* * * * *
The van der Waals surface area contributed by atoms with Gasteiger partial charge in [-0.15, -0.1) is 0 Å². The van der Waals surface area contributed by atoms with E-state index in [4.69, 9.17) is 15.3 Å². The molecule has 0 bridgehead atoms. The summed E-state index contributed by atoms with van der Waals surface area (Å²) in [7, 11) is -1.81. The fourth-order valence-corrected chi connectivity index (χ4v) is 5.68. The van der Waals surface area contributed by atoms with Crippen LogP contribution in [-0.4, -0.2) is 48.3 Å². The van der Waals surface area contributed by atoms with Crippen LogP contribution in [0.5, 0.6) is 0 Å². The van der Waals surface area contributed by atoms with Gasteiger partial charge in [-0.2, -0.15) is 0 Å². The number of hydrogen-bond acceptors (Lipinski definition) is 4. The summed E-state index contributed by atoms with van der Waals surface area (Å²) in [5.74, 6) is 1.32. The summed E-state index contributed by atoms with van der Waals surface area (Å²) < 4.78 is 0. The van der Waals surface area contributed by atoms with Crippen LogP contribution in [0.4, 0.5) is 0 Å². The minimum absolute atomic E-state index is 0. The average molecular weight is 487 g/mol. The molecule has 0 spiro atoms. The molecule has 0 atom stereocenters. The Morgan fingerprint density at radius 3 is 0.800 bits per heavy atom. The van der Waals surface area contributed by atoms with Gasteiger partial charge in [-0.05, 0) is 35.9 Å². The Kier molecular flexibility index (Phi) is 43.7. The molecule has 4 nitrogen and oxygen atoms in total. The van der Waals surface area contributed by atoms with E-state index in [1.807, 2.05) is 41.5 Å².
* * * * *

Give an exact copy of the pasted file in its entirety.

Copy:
The van der Waals surface area contributed by atoms with Gasteiger partial charge in [-0.15, -0.1) is 0 Å². The van der Waals surface area contributed by atoms with E-state index in [4.69, 9.17) is 15.3 Å². The molecule has 0 bridgehead atoms. The summed E-state index contributed by atoms with van der Waals surface area (Å²) in [7, 11) is -1.81. The fourth-order valence-corrected chi connectivity index (χ4v) is 5.68. The van der Waals surface area contributed by atoms with Crippen LogP contribution in [-0.4, -0.2) is 48.3 Å². The van der Waals surface area contributed by atoms with Crippen LogP contribution in [0.5, 0.6) is 0 Å². The van der Waals surface area contributed by atoms with Gasteiger partial charge in [-0.2, -0.15) is 0 Å². The number of hydrogen-bond acceptors (Lipinski definition) is 4. The summed E-state index contributed by atoms with van der Waals surface area (Å²) in [5.74, 6) is 1.32. The summed E-state index contributed by atoms with van der Waals surface area (Å²) < 4.78 is 0. The van der Waals surface area contributed by atoms with Crippen LogP contribution in [0.4, 0.5) is 0 Å². The minimum absolute atomic E-state index is 0. The average molecular weight is 487 g/mol. The molecule has 0 spiro atoms. The molecule has 0 atom stereocenters. The Morgan fingerprint density at radius 3 is 0.800 bits per heavy atom. The van der Waals surface area contributed by atoms with Gasteiger partial charge in [-0.05, 0) is 35.9 Å². The Kier molecular flexibility index (Phi) is 43.7. The molecule has 4 nitrogen and oxygen atoms in total. The van der Waals surface area contributed by atoms with E-state index in [1.807, 2.05) is 41.5 Å².